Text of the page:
My name is Chris Dixon. I’m a white, middle-class, straight cisgender and able-bodied man originally from Anchorage, Alaska, on Dena’ina territory, which I still regard as my home. I’m also a longtime anarchist with a deep commitment to collective struggles for liberation, and I have been involved in social movements for more than twenty-five years. I am part of a political tendency that prioritizes grassroots organizing, creative direct action, movement-building, tenderness and care, coalitional work, developing institutions, vision-based strategy, and engaging in dialogue with other sectors of the left, all with the aim of challenging and transforming social relations of domination. I live in Ottawa, Ontario, on Algonquin territory, in Canada.
I devote my time to homemaking, activism, writing, editing, and public speaking. I’m a member of Punch Up Collective and an advisory board member for the activist journal Upping the Anti. Formally trained as a radical scholar of social movements, I have a PhD from the University of California at Santa Cruz. My writing has appeared in numerous book collections as well as periodicals such as Anarchist Studies, Briarpatch, Clamor, Earth First! Journal, Left Turn, Punk Planet, Social Movement Studies, and Upping the Anti. My book Another Politics: Talking Across Today’s Transformative Movements was published in 2014 by University of California Press. I speak regularly across the U.S. and Canada about strategy, movement history, anti-authoritarian politics, leadership, and movement-based research. I am also an adjunct research professor in the Department of Sociology and Anthropology at Carleton University. For a detailed list of my work, please see my CV.
A little more about me:
Much of the fabric of my life has been shaped by my experiences in public alternative schools. As I child, I went to an “open optional” elementary school. For grades 7-12, I attended Steller Alternative School, where I stumbled into radical politics and started organizing around student power, feminism, environmental issues, anti-militarism, and labor solidarity.
In 1995 I entered The Evergreen State College in Olympia, Washington, in order to further my political education. During my years there, I got involved in animal rights activism, protested U.S. sanctions against Iraq, helped to organize a regional activist conference, participated in a student group fighting against the prison industrial complex, campaigned against Nike’s use of sweatshops, contributed to a men against sexism project, and joined in efforts to challenge what we called “capitalist globalization.” I also co-led a successful campaign to have U.S. political prisoner Mumia Abu-Jamal as the featured speaker at my 1999 graduation.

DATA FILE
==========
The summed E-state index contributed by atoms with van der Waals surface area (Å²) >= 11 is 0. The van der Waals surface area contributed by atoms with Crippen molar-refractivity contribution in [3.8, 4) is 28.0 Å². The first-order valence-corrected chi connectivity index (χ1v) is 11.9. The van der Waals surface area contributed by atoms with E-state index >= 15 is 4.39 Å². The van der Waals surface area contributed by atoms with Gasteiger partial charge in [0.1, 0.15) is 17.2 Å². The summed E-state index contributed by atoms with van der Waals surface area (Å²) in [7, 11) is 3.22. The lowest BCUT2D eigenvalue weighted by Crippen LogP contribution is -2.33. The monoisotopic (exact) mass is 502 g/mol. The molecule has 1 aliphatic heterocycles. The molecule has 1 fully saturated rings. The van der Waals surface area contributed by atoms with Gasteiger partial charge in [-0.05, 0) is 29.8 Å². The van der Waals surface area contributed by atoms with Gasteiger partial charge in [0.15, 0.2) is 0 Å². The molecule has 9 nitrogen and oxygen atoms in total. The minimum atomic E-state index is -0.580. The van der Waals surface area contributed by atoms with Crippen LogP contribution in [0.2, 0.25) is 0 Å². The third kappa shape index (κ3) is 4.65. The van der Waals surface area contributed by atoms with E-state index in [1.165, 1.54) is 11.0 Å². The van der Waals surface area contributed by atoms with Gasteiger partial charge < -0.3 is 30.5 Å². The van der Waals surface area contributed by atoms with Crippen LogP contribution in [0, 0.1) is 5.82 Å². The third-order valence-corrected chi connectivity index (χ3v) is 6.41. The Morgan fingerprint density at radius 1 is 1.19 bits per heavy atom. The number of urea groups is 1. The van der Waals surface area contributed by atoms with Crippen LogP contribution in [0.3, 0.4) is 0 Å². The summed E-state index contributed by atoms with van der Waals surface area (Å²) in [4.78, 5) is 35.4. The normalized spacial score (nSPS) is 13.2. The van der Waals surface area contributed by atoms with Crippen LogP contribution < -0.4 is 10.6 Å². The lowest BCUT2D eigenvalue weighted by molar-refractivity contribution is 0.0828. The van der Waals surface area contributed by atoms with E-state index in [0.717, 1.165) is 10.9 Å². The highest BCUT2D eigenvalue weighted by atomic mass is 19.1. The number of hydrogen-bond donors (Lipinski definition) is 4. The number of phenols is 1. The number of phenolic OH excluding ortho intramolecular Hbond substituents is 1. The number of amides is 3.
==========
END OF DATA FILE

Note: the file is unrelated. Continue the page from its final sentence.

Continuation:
After graduating from Evergreen, I worked for several months as a core organizer for mass direct actions against the World Trade Organization’s Seattle Ministerial in late 1999. Following the Seattle protests, I focused on organizing and movement-based writing. During the first decade of the 2000s, I did some of this work as part of the administrative collective of Colours of Resistance, a North American network that sought to develop feminist, multi-racial, anti-racist, queer liberationist, anti-authoritarian, anti-capitalist politics in the global justice movement.
From 2002 until 2010, I was a PhD student in the History of Consciousness program at the University of California at Santa Cruz. With the support of wonderful mentors, I was able to write a dissertation motivated by my political commitments. Through extensive interviews with organizers across the U.S. and Canada, this research delves into the really sharp organizing and thinking developing among anti-authoritarians involved in broad-based movements and also explores big unresolved questions that we face. My book Another Politics is a significantly updated version of this project.
While in Santa Cruz, I organized rank-and-file initiatives with and against my union, participated in the direct actions that shut down the San Francisco Financial District after the U.S. invaded Iraq in 2003, worked in a solidarity campaign with predominantly Latino/a campus service workers, participated in direct action against military recruitment, and helped with immigrant justice activism, particularly in actions against border vigilantes in 2005 and during the massive spring demonstrations of 2006. I also worked as a teaching assistant in the activist-inspired Community Studies department and mentored many younger student activists.
From 2007-2012, I lived in Sudbury, Ontario, where my partner had a university teaching job. There I was involved in anti-war and Indigenous solidarity activism with Sudbury Against War and Occupation, anti-poverty organizing with Occupy Sudbury and then the Sudbury Coalition Against Poverty, and a support campaign for John Moore, an Ojibwe man fighting a racist conviction that sent him to prison for a decade for a crime he didn’t commit. For three years, I was also the primary producer of Sudbury Social Justice News, a semi-regular online compilation of activist-related events and news in Sudbury. And during that time, I became a collective member of the Institute for Anarchist Studies and remained so for eight years.
I moved to Ottawa in 2012 when my partner got a new teaching position. Here I have been involved, at various times, in supporting the Criminalization and Punishment Education Project, End Immigration Detention Network, Families of Sisters in Spirit, Fight for $15 and Fairness, Indigenous Peoples Solidarity Movement Ottawa, No One Is Illegal Ottawa, and Raise the Rates.
Beyond radical politics and social movements, my other main passions are long-distance running, listening to heavy metal, and vegan baking.
(Photo by Hudson Shotwell)